4. I’m thinking I should just stay away from running clinics right now. I would be overwhelmed too. I wonder if you can find a coach to just correct your form and let you get a feeling for how it should be. You might only need the coach for a short time until you fully understand what it is supposed to be like. Just a thought. šŸ™‚

  5. I’m going through the same thing right now after attending the Newton Clinic and a Chi Running workshop. It is so overwhelming to try to change your form so the Chi Running instructor recommended focusing only on two things at once; i.e., arms/lean, posture/pivot point, etc. It’s definitely helped make it seem more manageable.

    • Yeah, I’m sure taking it step by step would help. I just have to get myself to ignore all the other things I’m doing wrong while I fix just one! šŸ˜‰

  6. I work at a running store and seem to get asked “what is the best way to run?” in relation to form every single day. I sell Newtons at work and have been to the clinic, and it does make sense, biomechanically. I was able to transition from heel-striking to mostly midfoot striking over a few years (note: if you switch cold turkey this week your body will not like it…) by doing strides after runs, speedwork, and core/balance work. All of this lends to improved posture and decreased stride length/increased stride frequency (which is what you want). When you’re concentrating on form during strides and workouts, you realize how much easier it is to save energy and run faster when you aren’t planting down on your heel with your center of gravity behind you.

    • Great info, Meghan–thank you! The Newton clinic instructor also recommended starting with lots of drills to get yourself used to landing on your midfoot. Lots to think about!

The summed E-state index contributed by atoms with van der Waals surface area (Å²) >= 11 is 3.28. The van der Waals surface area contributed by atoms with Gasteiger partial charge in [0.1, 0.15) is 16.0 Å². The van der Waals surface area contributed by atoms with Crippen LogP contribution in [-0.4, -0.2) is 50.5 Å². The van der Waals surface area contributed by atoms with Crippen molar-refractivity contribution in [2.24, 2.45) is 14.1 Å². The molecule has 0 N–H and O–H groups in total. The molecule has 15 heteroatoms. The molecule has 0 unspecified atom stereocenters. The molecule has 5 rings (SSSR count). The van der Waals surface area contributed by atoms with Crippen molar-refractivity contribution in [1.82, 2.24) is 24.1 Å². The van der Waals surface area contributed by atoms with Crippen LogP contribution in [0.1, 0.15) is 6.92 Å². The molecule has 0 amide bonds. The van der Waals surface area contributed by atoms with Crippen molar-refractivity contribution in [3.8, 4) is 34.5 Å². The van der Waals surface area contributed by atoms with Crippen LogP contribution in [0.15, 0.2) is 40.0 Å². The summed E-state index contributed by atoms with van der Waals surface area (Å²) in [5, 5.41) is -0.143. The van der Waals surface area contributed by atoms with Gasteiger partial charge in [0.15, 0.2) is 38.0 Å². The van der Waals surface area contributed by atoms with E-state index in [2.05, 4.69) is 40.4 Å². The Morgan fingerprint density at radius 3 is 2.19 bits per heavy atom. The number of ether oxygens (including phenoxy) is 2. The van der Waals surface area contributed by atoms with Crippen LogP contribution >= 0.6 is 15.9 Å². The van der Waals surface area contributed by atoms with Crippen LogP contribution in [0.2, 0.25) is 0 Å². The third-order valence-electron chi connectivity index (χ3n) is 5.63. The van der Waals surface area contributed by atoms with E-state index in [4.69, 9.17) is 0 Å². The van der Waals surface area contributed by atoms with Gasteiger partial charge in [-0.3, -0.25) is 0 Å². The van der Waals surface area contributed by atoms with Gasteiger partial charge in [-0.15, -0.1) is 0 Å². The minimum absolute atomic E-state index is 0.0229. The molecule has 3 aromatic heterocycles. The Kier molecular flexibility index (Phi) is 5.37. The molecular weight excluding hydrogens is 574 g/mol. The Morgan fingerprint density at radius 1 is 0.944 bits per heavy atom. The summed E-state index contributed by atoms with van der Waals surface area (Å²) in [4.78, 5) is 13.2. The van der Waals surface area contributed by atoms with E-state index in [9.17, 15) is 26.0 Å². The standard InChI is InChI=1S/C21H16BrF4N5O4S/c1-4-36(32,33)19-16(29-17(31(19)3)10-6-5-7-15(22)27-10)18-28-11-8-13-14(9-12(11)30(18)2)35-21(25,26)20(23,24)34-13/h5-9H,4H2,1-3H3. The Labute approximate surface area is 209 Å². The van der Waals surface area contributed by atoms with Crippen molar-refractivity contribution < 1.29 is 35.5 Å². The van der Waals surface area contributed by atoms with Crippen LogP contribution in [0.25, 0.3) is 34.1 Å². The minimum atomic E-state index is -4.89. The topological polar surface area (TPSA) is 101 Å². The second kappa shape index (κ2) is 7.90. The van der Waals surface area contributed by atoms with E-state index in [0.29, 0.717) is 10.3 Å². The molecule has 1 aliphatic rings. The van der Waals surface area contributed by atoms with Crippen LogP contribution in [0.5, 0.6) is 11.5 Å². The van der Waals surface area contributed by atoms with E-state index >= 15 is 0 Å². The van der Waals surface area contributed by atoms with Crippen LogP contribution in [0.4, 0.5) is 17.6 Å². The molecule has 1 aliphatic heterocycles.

7. My form is terrible! the last half of last year my focus was on my heel strike, this year it’s on my back/alignment & keepin my chin down (half the time it looks like someone is dragging me along by my chin) :). Of course I’ve re-injured my back & can’t run now, so clearly I am not getting it right. šŸ˜¦ I am seriously considering getting a running coach. It would make it MUCH easier to have someone watching me & telling me what I’m doing wrong.

    • Oh no! Well, I agree that a running coach is probably the way to go. I need someone to tell me exactly what to do!


  8. I think I’m a huge heel striker! I also have this pain in the ball of my left foot. My feet just turn weird when I run (I know there is a real term for that?). I’m even conscious of the fact when I’m running but I don’t know how to fix it!

    • Haha probably pronating šŸ™‚ But that pain in the ball of your foot doesn’t sound good! Maybe orthodics would help?


  9. Here are the keys:

    – Posture: nice and aligned, ear over your shoulder, relaxed and tall.
    – Position: Nice and springy body, from the ground up. Soft ankles, knees and hips
    – Cadence: ~175-185 steps per minute is optimum

    Of course there’s more (which we’d be happy to talk about if you don’t mind your blog being hijacked!) but those are a great starting point!